Ragged Clown

It's just a shadow you're seeing that he's chasing…



It was a warm, balmy evening last night, so Georgina and I decided to go out on the town. We got all dressed up in our finest rags – Georgina wore those long, dangly diamond earrings – and set off from our room in the residential hotel where we live determined to have a grand old time. We saw loads of people we knew on the stairwell on the way down to the lobby. There was that dude who was in my class in the 4th year at Chis & Sid and a few guys from the navy but the first people we spoke to were Aaron and his girlfriend (who was that girl?) who were both naked under their open trenchcoats. As far as I recall, this was the first time that I had ever dreamt about Aaron and it was definitely the first time I had seen him naked.

We quickly noticed that everyone was naked under their trenchcoats but this didn’t trouble us in the slightest. We were determined to have a grand old time.

When the barman at the restaurant where we stopped for a cocktail explained that it was National Naked Under a Trenchcoat Day, we were a little bit disappointed that we hadn’t known but we were having such a fun time that we soon forgot about it. This was the first time we gone out on our own in, like, forever.

When we returned to the hotel, the trenchcoat people were still there and we stopped to share some gossip. As I walked up the stairs chatting with Marty, I heard a huge cheer from behind me. Georgina had removed all her clothing and tossed it to me with a wink and a smile. I was so proud! Proud like the time I watched my new wife go skinny dipping on a deserted Jamaican beach while I kept a look out and watched the sun rise. “Looks like she is having fun!” said Marty as we continued up the stairs. When I turned back to admire my wife one more time, she had disappeared!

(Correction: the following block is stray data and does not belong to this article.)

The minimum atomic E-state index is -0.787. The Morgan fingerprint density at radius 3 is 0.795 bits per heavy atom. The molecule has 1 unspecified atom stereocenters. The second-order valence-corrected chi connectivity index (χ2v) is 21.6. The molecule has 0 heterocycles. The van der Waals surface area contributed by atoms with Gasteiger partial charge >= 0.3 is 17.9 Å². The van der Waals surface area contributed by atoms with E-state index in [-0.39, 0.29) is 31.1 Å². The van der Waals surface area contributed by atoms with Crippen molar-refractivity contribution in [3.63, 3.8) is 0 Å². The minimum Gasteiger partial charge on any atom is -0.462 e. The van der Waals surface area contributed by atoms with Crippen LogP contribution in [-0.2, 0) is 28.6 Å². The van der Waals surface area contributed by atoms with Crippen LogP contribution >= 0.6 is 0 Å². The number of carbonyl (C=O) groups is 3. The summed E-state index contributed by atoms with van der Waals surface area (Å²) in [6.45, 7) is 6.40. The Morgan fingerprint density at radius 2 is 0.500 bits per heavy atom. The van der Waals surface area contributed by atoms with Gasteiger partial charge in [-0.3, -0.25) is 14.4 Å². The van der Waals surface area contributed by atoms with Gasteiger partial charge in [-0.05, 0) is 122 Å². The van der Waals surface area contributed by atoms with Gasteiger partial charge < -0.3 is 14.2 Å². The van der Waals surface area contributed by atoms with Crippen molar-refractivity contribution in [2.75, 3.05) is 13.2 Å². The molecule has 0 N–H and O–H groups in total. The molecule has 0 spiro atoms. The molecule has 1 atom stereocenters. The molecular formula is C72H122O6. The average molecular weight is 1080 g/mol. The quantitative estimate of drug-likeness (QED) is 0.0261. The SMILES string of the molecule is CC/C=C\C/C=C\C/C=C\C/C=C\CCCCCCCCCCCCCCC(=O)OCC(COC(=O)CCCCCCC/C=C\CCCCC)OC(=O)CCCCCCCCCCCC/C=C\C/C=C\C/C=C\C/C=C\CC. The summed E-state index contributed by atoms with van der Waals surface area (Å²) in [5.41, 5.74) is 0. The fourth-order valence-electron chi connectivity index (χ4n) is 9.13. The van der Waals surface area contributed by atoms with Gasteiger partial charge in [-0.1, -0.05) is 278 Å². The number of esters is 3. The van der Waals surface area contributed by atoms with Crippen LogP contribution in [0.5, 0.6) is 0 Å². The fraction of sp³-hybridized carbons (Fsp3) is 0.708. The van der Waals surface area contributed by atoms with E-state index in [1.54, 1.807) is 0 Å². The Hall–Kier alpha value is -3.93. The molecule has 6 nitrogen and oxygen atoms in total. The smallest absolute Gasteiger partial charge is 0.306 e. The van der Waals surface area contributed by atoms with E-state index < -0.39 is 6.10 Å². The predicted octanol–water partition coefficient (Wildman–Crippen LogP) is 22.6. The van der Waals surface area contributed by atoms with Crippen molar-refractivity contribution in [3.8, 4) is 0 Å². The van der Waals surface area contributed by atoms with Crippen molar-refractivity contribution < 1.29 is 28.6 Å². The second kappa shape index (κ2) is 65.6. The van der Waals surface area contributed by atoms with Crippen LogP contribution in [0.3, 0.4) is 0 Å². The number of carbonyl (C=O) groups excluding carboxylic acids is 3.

I looked everywhere for her, searching frantically from room to room. “Have you seen Georgina? Have you seen Georgina?” “We thought she was with you”, replied her shocked mother (she shocks easily).

I set out into the dawn of a deserted London to look for her. London had, of course, turned into a demolition site by now and the roar of the bulldozers and the tattered remnants of the wind-blown porno mags made my search seem very poignant. With my heart in my weary boots, I wandered from street to street angrily kicking aside the discarded bus tickets until – “Beep! Beep! Beep!” – the warning alarm of the reversing bulldozer transformed into the even sadder tone of my alarm clock telling me it was time to get up and go to work.

What a sad, sad start to the day.